The affordable housing pilot project at the Parkside Inn has had a sweeping effect on the number of times residents and surrounding neighbourhoods have come into contact with emergency services.
Protective & Social Services Director Chris Manuel says the year to date rates have dropped at a staggering rate.
“A level of interaction with police, EMS and the hospital, since the program started, they’ve seen a 50 per cent reduction in engagement with those services than prior to them participating in the program.”
While specific numbers have yet to be released, Manuel says it’s more than anecdotal. He adds he isn’t naive to the stigma that surrounded the building prior to the project being put in place. However, he firmly believes that a lot of it is misguided, especially on social media.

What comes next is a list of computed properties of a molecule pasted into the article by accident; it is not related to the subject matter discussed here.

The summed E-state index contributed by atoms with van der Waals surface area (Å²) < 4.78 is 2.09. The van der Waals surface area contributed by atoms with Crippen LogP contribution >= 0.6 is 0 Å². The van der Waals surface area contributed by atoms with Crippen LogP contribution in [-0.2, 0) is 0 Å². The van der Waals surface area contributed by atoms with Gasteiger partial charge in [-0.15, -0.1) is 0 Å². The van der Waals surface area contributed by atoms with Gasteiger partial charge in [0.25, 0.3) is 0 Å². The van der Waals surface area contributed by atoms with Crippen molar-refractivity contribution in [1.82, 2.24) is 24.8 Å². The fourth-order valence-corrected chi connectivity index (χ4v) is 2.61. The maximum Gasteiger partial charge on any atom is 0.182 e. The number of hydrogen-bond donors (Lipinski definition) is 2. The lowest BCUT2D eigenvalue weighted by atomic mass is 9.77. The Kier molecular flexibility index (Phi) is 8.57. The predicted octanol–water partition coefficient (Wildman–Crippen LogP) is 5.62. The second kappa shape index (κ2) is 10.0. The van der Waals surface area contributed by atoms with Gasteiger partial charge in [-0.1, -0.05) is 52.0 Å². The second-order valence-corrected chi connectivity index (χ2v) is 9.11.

“They look for a landmark to reference; ‘oh, it’s associated to this facility, it’s associated to that facility’, wherein many instances it’s not associated to any of those facilities. It’s just people involved in criminality who are involved in criminality.”
The demographics for the project shows a fairly wide swath of the population. According to the city, the gender split is 43 per cent female to 57 per cent male. 88 per cent of the project participants were chronically homeless, 51 per cent were emergency shelter users, and 100 per cent have been diagnosed with physical or mental health issues.
A request for proposal has been sent out to organizations to take over the project on a full-time basis.